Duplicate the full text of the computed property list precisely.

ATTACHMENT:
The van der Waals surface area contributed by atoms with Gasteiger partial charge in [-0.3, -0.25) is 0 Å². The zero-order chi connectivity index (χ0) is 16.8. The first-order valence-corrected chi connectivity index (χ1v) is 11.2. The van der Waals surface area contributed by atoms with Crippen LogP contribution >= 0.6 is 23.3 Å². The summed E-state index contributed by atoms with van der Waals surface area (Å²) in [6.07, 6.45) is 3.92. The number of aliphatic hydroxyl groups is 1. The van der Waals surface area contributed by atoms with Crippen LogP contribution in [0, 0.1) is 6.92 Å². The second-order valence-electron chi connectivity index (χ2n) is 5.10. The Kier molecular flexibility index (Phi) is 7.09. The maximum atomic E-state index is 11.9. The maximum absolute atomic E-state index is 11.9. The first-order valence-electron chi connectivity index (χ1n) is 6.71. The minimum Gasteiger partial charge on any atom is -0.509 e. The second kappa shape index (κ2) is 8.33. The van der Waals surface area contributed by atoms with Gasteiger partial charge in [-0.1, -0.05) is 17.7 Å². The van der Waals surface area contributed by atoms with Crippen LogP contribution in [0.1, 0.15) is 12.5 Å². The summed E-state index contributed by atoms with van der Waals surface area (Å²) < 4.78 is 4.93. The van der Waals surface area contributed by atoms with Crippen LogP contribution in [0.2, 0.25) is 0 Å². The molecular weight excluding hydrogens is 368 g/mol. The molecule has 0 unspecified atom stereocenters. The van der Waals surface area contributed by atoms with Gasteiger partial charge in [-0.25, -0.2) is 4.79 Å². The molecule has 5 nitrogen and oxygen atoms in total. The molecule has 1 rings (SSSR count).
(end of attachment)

The van der Waals surface area contributed by atoms with Gasteiger partial charge in [-0.3, -0.25) is 0 Å². The zero-order chi connectivity index (χ0) is 16.8. The first-order valence-corrected chi connectivity index (χ1v) is 11.2. The van der Waals surface area contributed by atoms with Crippen LogP contribution >= 0.6 is 23.3 Å². The summed E-state index contributed by atoms with van der Waals surface area (Å²) in [6.07, 6.45) is 3.92. The number of aliphatic hydroxyl groups is 1. The van der Waals surface area contributed by atoms with Crippen LogP contribution in [0, 0.1) is 6.92 Å². The second-order valence-electron chi connectivity index (χ2n) is 5.10. The Kier molecular flexibility index (Phi) is 7.09. The maximum atomic E-state index is 11.9. The maximum absolute atomic E-state index is 11.9. The first-order valence-electron chi connectivity index (χ1n) is 6.71. The minimum Gasteiger partial charge on any atom is -0.509 e. The second kappa shape index (κ2) is 8.33. The van der Waals surface area contributed by atoms with Gasteiger partial charge in [-0.1, -0.05) is 17.7 Å². The van der Waals surface area contributed by atoms with Crippen LogP contribution in [0.1, 0.15) is 12.5 Å². The summed E-state index contributed by atoms with van der Waals surface area (Å²) < 4.78 is 4.93. The van der Waals surface area contributed by atoms with Crippen LogP contribution in [0.2, 0.25) is 0 Å². The molecular weight excluding hydrogens is 368 g/mol. The molecule has 0 unspecified atom stereocenters. The van der Waals surface area contributed by atoms with Gasteiger partial charge in [-0.25, -0.2) is 4.79 Å². The molecule has 5 nitrogen and oxygen atoms in total. The molecule has 1 rings (SSSR count).